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March 07, 2005



What are you talking about?

America has always been at war with the nefarious Syrians.


I think a lot of it depends on whose media - there has been a lot of variation within Lebanon on this, and I think "Syrian presence in Lebanon" and "Syrian relationship to Lebanon" have been more characteristic of both Muslim (especially Shi'a) and "non-aligned" sources. While I would not claim a comprehensive knowledge of Lebanese media, "ihtilal" was not in broad non-sectarian usage when I was there even in October and November, and there were pro-1559 and anti-1559 protests running pretty much back-to-back. I'm sure that the current developments have changed this somewhat, but I think Tuesday will be a telling moment on the salience of the occupation discourse.

Nur al-Cubicle

Wan't Michel Aoun allowed recently to return to Lebanon after his exile to France? Checking out occupation syrienne, they sure do like that term over that the Bachir Gemayel Foundation.

General Michel Aoun testified before the US House Subcommittee on International Relations on 18 Sept 03 in which he used the term, "Syrian occupation" and its impact on Lebanon. Check this out:

The syrian occupation of Lebanon is damaging and costly to both US nad Lebanese...First, the Syrian hegemony in Lebanon has transformed that country into fertile ground and a safe haven for terrorism. In the '70s and '80s, Lebanon became the first victim of Syrian terrorism. This is one of the main reasons why Syria was designated as one of the principal terrorist states on the list drafted by the US Dept. of State...Second, the Syrian occupation has transformed Lebanon into a puppet regime beholden to a dictatorship.

Now I get the feeling that Congress and US Fimk Tanques are swooning to this kind of message from characters like Aoun and have ponyed up the cash for high-visible anti-Syrian demonstrations, which in fact do repose on some legitimate sentiment among the population. I've seen reports of the prominence of orange-scarved "Aounistes" among the crowds, waving portraits of the General.

There is some perfume of Albright era rhetoric in all this, too.


In passing, no one on the far Left ever addressed the issue of an occupying army, with secret service apparatus (invited? sure) because only Israel was an "occupier." Difference? Israel occupies land taken in war while waiting for a settlement..there is NO state they have occupied. Lebanon seems to have an army of occupation that a pro-Syrian govt agreed to. Simple solution: let Syria simply annex the country and enlarge Syria and then there is no occupation, no matter what all those nasty demonstrators say. Or: take a vote to see who want Syria there and who wants Syria out. Or does that smell of democracy?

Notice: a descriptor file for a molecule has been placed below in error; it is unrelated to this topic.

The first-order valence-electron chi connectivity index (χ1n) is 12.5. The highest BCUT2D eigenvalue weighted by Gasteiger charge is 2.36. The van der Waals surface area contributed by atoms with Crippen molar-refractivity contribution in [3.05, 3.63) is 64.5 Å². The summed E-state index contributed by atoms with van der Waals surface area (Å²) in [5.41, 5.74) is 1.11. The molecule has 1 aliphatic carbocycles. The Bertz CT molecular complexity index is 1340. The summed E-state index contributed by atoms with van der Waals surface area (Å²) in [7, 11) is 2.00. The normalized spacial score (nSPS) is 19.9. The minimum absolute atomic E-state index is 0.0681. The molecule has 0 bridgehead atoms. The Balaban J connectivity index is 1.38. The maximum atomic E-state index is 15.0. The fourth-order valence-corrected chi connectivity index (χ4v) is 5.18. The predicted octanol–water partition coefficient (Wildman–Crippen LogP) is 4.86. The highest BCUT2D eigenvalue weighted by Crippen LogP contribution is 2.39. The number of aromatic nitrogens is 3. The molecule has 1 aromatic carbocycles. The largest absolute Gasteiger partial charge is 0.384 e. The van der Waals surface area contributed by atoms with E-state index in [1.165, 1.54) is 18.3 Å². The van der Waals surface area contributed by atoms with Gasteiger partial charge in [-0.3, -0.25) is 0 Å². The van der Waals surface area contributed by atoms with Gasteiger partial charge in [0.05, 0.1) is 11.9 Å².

the aardvark

Stacy - thanks, that's useful.

freddie- thanks, that's totally incoherent.


Um, the center left Lebanese I know, no great lovers of the Syrian presence, say that Syria was INVITED by the Lebanese government to step in. Remember, the Taif agreement brought an end to a long and destructive civil war. Thanks to that agreement, my home village was restored and we were able to return to honor the graves of our ancestors and rebuild our family homes.

David Witt

when i visited Lebanon last summer/fall (without knowing much about the political situation), the vibe on 'the street' (at least to my western eyes) was the heavy hand of 'Brother Syria.' Soviet style portraits of Assads 41 and 43 (pardon my heavy-handed Bush allusion) and Lahoud were ubiquitous (Mousa al-Sadr was the popular alternative).

this was a visual allusion to what i felt and heard about the Syrian 'occupation' (or whatever semantic term) is that the people i talked to there were totally aware of being 'occupied'...and wondering why nobody else in the world seemed to care about this!

it's true that the Syrians aquitted themselves better than most during the civil war, and many Lebanese seem to understand and appreciate this,however, there was also the unmistakeable feeling of a guest who had made themselves too comfortable with the contents of the house...

i think the semantic difference is basically between the 'occupier' and the 'big brother'--take your pick, either way, they are in charge;>


It is best to just ignore "freddie" he suffers from some sort of mental illness, I think. He has spent the last week or so posting strange accusation and outright lies on a good number of anti-zionist blogs. He would post one message (usually one that has little to do with the topic of the blog entry he is commenting on) then a handful of people would then call him on his nonsense and instead of defending his initial post, he starts the same crap on the next blog entry.